Ok I missed one day (yesterday) of blogging.  I have no idea how it happened, but yesterday was a blur to me.  It must have been one of those days when things to-do stack up and I got side-tracked on top of that, and so the day slipped by without a post.  I know, you’re disappointed, especially after I stated that I will write every day and post something no matter what.  But this is what professional wedding photographers go through because we’re all super busy like that right?

Today I was thinking of how I can incorporate google search phrases into my “best wedding photographer in Orange County” SEO.  Probably just like that, what I just did.  So in order to attract google bots and allow them to index my site as being a resource for professional wedding photographers, real estate photography, or even Orange County’s top photojournalist, I need to keep adding those certain “photography” keywords in my journal entries.  So here’s one more time – I am the best Orange County Wedding Photographer in Fullerton, CA.  I hope I don’t bug the crap out of you and make you (my one and probably only reader) never come back again.  Pleas stay.  Now I just need to figure out how to start monitor this site to see if it has any effect whatsoever on increasing my google ranking among photo blogs.

 

Professional Photographer’s Journal Day 2, I’m a Professional Photographer Damnit!

It wasn’t long ago when I paid my dues.  I took the time to learn my craft.  I learned enough to take ok pictures.  Instantly I became a “professional photographer” and all I needed was an online portfolio, a website template and one of those expensive digital cameras.

In 2006 the internet was all about forums, and photography forums were popping up everywhere, almost as fast as wedding photographers.  I had to jump on the wagon so I joined one or two photographer forums online.  Maybe three of four, I can’t remember, but I was posting and reading on those forums every day and night.  I had to learn more, get better, and be the best.  Not only that, be able to post my wedding photographs on the forums to “wow” other wannabe’s.  If one person posted something really cool and aesthetically appealing, two dozen other would emulate that person or style.  The same thing went for photoshop processes – if someone came out with a nice sepia or vintage feel to their pictures there’d be a frenzy on how to do it.  Then followed the frenzy to out-do each other.  Then there was the dawn of wedding photojournalism.  Some real photojournalists took pictures of some wedding as if it was a news event, and people went nuts over the idea.  Wedding photojournalism was the thing to do and the buzz words to include in one’s website or ad.  Looking back at those days makes me smile and frown at the same time.  I was one ant that got caught up in the wave of trends, frantically trying to keep up.

I did pretty well for myself back then.  My first year I booked 30-something weddings, my second year 40+ weddings.  I was netting six figures.  It was easy.  Too easy.  I think that was the reason for my current demise.  All I did was include the right keyword searches on my website and Google put me in the first page for wedding photography searches in my area.  Over time, Google evolved, and I didn’t.  Search engine optimizing got a lot more sophisticated and more difficult to harness.  At the same time, my peers and I had glamorized the life of being a photographer through our blogs postings, bragging on forums, and the dawn of social media.  We created a universal image of us photographers having the time of our lives, photographing “fabulous” couples, coming up with uber gorgeous images (fabulous and uber were the trendy-hip words at the time) and making a good living out it.  Of course the reaction was pure envy or inspiration.  Probably it was both.  So droves of newly married couples, internet surfers, real (or wannabe) photographers, and anyone seeing the fabulous life that photographers lived online were buying up the latest and the greatest new digital cameras so they too could get a piece of the fabulousness.  Then I wasn’t doing so well for myself.  I’ll go into this whole turn of events in an entirely new post and topic.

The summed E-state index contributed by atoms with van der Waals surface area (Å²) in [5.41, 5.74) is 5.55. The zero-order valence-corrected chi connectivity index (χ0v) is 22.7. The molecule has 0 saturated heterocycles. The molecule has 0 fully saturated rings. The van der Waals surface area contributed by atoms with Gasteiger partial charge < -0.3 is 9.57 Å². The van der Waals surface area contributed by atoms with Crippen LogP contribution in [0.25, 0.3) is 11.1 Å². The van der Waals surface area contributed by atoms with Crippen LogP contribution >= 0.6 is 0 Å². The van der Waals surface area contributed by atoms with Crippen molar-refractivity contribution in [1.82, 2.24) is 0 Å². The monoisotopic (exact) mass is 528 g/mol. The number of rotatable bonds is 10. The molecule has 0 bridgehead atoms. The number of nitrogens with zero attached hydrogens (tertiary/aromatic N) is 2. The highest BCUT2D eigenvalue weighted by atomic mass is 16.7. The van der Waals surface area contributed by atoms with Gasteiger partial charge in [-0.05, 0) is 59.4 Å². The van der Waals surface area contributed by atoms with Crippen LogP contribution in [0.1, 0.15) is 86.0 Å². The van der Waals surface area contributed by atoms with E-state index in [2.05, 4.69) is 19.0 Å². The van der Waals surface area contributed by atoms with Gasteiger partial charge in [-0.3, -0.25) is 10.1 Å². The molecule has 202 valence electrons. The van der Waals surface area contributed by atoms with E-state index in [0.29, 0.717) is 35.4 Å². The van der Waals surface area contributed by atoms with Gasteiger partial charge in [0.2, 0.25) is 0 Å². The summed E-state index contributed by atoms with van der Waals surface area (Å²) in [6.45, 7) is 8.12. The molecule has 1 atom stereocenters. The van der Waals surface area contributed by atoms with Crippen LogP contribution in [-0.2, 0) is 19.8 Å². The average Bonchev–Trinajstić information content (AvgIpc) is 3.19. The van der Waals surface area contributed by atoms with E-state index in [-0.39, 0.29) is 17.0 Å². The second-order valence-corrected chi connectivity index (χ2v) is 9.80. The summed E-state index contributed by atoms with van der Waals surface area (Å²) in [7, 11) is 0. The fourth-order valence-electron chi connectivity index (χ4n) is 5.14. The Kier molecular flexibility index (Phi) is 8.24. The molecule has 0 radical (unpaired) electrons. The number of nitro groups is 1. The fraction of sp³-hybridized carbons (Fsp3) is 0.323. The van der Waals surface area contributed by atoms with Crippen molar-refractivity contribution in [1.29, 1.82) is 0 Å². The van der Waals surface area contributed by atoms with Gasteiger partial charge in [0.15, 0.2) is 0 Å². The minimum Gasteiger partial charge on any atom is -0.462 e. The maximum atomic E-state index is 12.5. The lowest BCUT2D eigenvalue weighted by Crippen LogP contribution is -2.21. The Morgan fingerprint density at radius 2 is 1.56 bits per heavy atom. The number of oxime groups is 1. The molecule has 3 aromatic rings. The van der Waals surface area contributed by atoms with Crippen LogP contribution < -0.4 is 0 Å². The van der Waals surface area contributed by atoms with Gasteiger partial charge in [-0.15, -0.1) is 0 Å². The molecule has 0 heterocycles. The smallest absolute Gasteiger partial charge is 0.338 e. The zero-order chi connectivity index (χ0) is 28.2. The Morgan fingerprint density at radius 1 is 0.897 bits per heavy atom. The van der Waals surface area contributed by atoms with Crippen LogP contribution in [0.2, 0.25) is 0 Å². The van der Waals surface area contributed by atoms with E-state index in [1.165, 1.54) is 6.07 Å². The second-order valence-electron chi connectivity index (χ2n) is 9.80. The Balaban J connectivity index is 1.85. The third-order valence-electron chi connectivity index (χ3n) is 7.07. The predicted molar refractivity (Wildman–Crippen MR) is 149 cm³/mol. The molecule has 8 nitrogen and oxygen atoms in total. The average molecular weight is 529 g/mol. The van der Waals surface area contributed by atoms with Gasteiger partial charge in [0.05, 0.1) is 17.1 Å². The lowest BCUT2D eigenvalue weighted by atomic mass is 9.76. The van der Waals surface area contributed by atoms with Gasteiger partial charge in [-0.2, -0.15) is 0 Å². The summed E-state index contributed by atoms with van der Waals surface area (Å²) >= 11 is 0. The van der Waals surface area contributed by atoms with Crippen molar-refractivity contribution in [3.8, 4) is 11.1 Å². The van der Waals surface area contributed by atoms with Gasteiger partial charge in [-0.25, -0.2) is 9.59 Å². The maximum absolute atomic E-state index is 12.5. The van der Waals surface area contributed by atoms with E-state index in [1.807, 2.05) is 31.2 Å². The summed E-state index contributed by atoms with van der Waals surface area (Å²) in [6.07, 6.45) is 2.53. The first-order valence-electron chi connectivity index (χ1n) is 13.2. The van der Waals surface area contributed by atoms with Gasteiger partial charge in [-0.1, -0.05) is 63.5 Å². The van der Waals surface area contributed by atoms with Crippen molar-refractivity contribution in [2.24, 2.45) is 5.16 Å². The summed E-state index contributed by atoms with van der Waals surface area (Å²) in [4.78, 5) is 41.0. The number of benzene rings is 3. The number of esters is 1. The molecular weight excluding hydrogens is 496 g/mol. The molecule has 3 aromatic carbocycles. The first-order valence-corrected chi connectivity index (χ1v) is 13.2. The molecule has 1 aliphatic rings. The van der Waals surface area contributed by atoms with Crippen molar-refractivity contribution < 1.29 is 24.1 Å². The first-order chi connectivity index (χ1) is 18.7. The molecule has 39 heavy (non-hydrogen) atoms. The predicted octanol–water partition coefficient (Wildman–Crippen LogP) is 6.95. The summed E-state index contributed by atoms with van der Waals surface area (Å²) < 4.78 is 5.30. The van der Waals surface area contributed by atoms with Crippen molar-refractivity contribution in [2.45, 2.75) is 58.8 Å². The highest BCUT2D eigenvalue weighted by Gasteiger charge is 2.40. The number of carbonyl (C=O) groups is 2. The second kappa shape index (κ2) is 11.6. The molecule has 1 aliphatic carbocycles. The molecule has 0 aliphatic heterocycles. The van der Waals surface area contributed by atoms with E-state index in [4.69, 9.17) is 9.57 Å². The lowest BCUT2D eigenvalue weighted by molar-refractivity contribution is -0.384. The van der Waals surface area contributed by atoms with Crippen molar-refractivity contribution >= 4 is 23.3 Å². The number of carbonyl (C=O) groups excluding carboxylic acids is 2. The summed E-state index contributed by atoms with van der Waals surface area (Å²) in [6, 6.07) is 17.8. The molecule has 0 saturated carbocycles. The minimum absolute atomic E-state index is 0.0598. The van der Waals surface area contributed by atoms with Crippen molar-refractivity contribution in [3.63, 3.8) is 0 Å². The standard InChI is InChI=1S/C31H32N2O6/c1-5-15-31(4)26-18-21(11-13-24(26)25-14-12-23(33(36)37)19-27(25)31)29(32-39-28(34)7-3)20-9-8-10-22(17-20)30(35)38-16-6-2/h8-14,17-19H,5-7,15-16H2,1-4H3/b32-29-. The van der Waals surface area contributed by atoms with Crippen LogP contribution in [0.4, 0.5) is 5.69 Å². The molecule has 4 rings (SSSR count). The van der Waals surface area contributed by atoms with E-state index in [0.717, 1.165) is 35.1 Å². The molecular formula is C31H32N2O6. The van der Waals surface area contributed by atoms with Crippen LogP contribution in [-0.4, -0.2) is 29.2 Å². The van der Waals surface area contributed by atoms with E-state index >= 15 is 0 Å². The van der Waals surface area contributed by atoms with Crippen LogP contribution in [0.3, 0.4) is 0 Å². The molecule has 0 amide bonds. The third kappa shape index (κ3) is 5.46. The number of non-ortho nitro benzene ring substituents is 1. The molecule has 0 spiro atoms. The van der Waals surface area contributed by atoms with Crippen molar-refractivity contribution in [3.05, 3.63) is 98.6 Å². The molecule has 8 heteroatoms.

Now where was I?  Oh yes, I paid my dues.  I consider myself a professional photographer.  A real PROFESSIONAL.  I’m different from the dude that got his first DSLR from his parents, or the gal that was enamored by photo “rockstars” whom they saw speak at the WPPI (wedding and portrait professionals international) convention in Las Vegas.  I actually know how to take pictures with film or a DSLR.  But this whole post is pointless, because it doesn’t matter.  The whole internet is full of proof that you can be a “pro” without the education, the background, or paying your dues.  I’m a professional photographer, damnit!

Professional Photographer’s Journal Day 1, I Will Write

Ok, here it is. My first post in many years!

My biggest problem is writing and updating my own blog. I’ve read numerous articles on “how to write a blog” and many of them suggest writing everyday. No negotiations. It could be about anything, as long as I sit for a minute and post an entry. Everyday. We’ll see how long this lasts. This is an effort for me to regain my creativity – not just writing, but for my photography business. I’ve just about killed my internet presence because of my “writer’s block”, my inability to get off my ass and update my photo blog (not this one, I have a real business website).

I’m not a writer. This is painful to me. I guess I’m doing this as a last ditch effort to save my photography business, so I can write on my blog again and hopefully start coming up with posts that are at least half interesting. So here I go…

I am a photographer, artist, thinker, dreamer, and a damn good daddy (I think). I love taking pictures, but love it even more when one or two come out looking good. I thrive on discovering that one OMG image that I’d be proud to post on Facebook. I get off on seeing my image (on FB) get more than a few “likes”. I need that to validate my craft. Unfortunately, that’s not what keeps me in business. I have to bring up my search engine ranking and recreate my internet presence after a long absence. If you’ve stumbled onto to this page, I hope you stick with me. I’m not going to make a promise yet, because I’m honestly unsure if I can do this. At least this one post is a try. Stick with me. Please.